For nine years, Stacy London and Clinton Kelly starred on the fashion reality series, What Not To Wear.
Sometimes, working closely with someone can lead to lifelong friendships. In others, though, it can lead to lifelong feuds. And, last November, Stacy London dramatically blocked Clinton Kelly on Twitter.
But now Stacy London has made a long, vague post about forgiveness. Has she changed her tune about her former costar?
Stacy London and Clinton Kelly spent a decade joined at the hip, because that was their job.
They worked together, traveled together, and made appearances together both on and off of their show.
In his 2017 memoir, I Hate Everyone, Except You, Clinton Kelly wrote of Stacy and of their relationship:
“I either adored her or despised her and never anything in between.“
That sounds like a lot of sibling relationships. And even like a few marriages.
He also explained why he had always felt that way:
“We spent nearly 60 hours a week in captivity, rarely more than an arm’s length away from each other.”
That’ll do it.
“Trust me when I tell you that that is just too much time to spend with any other human being you didn’t choose of your own free will.“
That sounds like a fair description.
When Stacy London dramatically blocked Clinton on Twitter, he shared it and suggested that he knew why, writing:
“The tea is old. And I never spell tea unless I’m shook, which I’m not.”
That’s a great line. He also used both tea and shook correctly as slang, which is really refreshing when we’re talking about a somewhat older white guy, though not surprising coming from Clinton Kelly.
Now, in a lengthy post to Instagram, Stacy London wrote:
“Last night, I was thinking about forgiveness. It’s very easy to say but sometimes not easy to do truthfully.”
That’s true. Not everyone believes in forgiveness. Others believe that it’s theologically important, or good for their personal well-being. But it’s not easy, regardless.
“If you’re like me when I’m hurt I can hold a grudge. I know the old adage: being angry or vengeful or hateful to someone because they’ve wronged you is like taking poison expecting the other person to die.”
Many have said that, including the late, great Carrie Fisher.
“Anger is much easier to cope with for me than sadness and pain. Being angry feels pro-active and empowering, like I’m in control of the situation.”
She’s absolutely right.
“But last night (and WHY last night, I’m not sure) it occurred to me that taking action like blocking people in order to feel some sense of control over other’s actions is a waste of my time.”
“I can’t stop people from the way they behave. I can’t stop them from being angry with me, hurtful to me, or indifferent to me.”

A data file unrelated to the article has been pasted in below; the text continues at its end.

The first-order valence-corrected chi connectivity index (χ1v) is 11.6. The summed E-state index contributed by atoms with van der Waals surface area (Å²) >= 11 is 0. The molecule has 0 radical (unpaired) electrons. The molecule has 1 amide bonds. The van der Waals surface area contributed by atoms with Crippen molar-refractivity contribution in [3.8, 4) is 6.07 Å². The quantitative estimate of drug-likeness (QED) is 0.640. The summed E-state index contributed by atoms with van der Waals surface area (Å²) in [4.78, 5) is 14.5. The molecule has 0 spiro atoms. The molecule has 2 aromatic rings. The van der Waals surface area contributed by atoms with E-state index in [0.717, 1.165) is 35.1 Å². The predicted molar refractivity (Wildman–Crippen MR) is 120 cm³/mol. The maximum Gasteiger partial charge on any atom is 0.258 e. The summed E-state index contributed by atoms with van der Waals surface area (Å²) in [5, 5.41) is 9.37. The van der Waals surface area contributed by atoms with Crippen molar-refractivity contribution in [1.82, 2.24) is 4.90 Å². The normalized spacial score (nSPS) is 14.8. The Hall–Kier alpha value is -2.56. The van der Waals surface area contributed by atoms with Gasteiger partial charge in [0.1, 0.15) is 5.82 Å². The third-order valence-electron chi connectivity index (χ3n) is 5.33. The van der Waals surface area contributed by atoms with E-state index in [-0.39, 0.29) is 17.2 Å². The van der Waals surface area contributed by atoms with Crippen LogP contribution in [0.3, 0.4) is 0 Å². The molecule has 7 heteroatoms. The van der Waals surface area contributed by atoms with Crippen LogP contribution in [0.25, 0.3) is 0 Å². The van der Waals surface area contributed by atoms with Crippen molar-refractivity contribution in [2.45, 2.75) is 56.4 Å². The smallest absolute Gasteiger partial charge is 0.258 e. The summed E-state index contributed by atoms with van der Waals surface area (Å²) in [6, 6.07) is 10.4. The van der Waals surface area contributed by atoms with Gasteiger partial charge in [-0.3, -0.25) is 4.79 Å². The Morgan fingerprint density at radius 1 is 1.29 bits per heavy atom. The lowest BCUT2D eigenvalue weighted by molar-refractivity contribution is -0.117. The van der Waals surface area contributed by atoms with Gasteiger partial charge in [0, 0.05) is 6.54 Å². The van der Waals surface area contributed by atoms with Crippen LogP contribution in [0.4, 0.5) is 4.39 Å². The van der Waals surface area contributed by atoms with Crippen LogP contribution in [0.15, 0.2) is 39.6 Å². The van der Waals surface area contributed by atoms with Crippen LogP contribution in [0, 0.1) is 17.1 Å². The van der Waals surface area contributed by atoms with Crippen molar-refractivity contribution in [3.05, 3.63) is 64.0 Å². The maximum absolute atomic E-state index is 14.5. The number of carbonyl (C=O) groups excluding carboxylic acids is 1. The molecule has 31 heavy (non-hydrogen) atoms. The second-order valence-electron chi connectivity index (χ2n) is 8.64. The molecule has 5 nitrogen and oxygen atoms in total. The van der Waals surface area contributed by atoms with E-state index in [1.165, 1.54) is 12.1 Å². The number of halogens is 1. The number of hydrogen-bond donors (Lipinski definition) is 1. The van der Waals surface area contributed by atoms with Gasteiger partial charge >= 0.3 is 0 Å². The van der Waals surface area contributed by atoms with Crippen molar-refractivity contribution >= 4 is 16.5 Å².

And she talks about how that, specifically, applies to social media.
“I can block ex-friends and ex-lovers, people I feel wronged by, but to what end? For the most part, these people aren’t even looking at my accounts in the first place and even if they were, why would being able to see this highlight reel of my life matter in the slightest?”
The connections to Clinton Kelly and how she famously blocked him are obvious.
“Don’t get me wrong: truly hateful, sexist, misogynistic, xenophobic, homophobic, racist comments are simply not permitted on my accounts.”
That is a very good boundary to set, and good advice for anyone to follow.
“@luvvie taught me that social media is NOT a democracy, it’s a dictatorship only in the sense that if you write on MY page l have every right to delete or block you. Go write nasty shit on your own page.”
But she makes it clear that (though she’s still not naming him) she’s not accusing Clinton Kelly of anything of the sort.
“Those are not the people I’m talking about. I’m talking about those I’ve had trouble forgiving for one reason or another.”
“The problem is the more I hold on to my anger, the more I hurt, not them. And while feeling pain and sadness sucks, it’s necessary, NOT damaging.”
You gotta look out for your own health, folks.
“Forgiveness is something you give yourself to move on, to find peace, to let go. So I unblocked a bunch of people today. If this resonates, maybe you can too.”
It’s not clear if Clinton Kelly has actually been unblocked. (Unlike who’s following whom, list of who has blocked whom are not readily visible).
But … it sure sounds like she may have taken him off of her social media no-fly list. That’s progress.